Turkey threatened Saturday to strike back if its military outposts in the Syrian opposition bastion of Idlib come under attack, a day after officials said three had been surrounded.
Under an agreement with Russia, a key ally of Syrian President Bashar al-Assad, Turkey has set up 12 observation posts in Idlib to avert an offensive by Syrian government forces.
Since Friday, Turkey has sent 350 vehicles with commandos backed by armoured vehicles to beef up the positions, the state-run Anadolu news agency said, after officials reported that three had been surrounded by regime forces.
“Our observation posts in Idlib continue their duties and are capable of protecting themselves with the weapons and equipment they possess,” the Turkish defence ministry said on Twitter.
“In the event of a new attack, a proper response will be given in the strongest manner, based on the right of self-defence.”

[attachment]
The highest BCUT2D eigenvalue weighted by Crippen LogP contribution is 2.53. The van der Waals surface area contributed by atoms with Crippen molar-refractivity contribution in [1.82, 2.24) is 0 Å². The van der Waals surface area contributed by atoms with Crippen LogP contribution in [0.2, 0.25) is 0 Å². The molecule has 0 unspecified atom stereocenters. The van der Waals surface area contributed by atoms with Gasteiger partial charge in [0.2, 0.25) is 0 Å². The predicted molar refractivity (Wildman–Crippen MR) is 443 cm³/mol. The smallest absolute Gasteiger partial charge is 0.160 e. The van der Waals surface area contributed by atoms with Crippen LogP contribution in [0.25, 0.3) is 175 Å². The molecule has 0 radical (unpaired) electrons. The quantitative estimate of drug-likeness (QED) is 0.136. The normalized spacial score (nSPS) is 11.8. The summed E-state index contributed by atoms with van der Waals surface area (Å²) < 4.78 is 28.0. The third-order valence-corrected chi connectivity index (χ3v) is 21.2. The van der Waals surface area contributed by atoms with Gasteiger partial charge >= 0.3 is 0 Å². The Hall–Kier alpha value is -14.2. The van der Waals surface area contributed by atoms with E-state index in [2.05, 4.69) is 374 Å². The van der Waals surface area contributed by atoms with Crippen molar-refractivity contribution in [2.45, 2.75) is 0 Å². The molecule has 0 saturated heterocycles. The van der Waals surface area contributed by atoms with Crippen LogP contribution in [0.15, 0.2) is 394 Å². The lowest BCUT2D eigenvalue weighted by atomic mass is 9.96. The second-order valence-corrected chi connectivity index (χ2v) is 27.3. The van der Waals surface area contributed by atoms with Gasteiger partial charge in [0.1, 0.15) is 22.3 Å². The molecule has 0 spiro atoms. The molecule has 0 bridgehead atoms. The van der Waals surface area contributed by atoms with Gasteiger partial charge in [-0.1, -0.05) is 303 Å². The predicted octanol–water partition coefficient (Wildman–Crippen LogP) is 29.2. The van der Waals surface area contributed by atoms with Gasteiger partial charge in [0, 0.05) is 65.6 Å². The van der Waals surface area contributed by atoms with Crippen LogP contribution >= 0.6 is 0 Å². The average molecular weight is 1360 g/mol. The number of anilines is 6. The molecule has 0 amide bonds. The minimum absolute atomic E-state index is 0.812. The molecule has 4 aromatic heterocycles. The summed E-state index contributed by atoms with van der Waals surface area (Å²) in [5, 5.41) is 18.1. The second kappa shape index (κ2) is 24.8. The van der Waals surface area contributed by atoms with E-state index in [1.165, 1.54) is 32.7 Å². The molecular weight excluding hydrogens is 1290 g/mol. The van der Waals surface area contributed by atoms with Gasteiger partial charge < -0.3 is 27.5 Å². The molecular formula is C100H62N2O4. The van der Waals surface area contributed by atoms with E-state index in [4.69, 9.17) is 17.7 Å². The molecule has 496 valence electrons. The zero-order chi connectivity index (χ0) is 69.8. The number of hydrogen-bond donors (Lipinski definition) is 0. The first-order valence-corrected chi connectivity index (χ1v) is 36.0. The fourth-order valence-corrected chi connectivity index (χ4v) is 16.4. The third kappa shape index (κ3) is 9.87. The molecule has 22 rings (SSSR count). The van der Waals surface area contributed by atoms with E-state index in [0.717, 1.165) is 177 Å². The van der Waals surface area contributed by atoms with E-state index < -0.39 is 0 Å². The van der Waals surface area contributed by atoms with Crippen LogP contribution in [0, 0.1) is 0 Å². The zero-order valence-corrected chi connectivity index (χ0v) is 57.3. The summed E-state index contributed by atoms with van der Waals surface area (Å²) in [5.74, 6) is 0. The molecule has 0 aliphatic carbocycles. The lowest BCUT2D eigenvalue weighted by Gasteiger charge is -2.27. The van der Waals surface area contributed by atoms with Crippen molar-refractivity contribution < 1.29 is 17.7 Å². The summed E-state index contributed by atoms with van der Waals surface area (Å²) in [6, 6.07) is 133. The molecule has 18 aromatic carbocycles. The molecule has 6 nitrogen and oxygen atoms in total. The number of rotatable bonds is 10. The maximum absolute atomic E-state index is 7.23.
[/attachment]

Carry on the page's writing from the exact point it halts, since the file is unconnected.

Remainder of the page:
President Recep Tayyip Erdogan has given Syria an ultimatum to pull its troops away from Turkish observation posts by the end of February, after eight Turks were killed by regime fire on Monday.
Fahrettin Altun, Erdogan’s top press aide, said the escalation in Idlib was becoming unacceptable for Ankara, and blamed Assad’s regime for the crisis.
“We cannot tolerate what has been unfolding in Idlib. We will seek accountability for our martyrs,” he told a Turkey-Syria media forum on Saturday in Istanbul.
“Bashar al-Assad’s place in the future … is not the presidential palace but the International Court of Justice at The Hague,” he said.
Since the deadly clashes erupted, Turkey has urged Moscow to convince Assad to end the Syrian offensive.
A Russian delegation was to meet Saturday with Turkish officials to discuss the situation.
Turkey and Russia have worked closely in recent years to resolve the standoff in Idlib despite being on opposing sides of the conflict.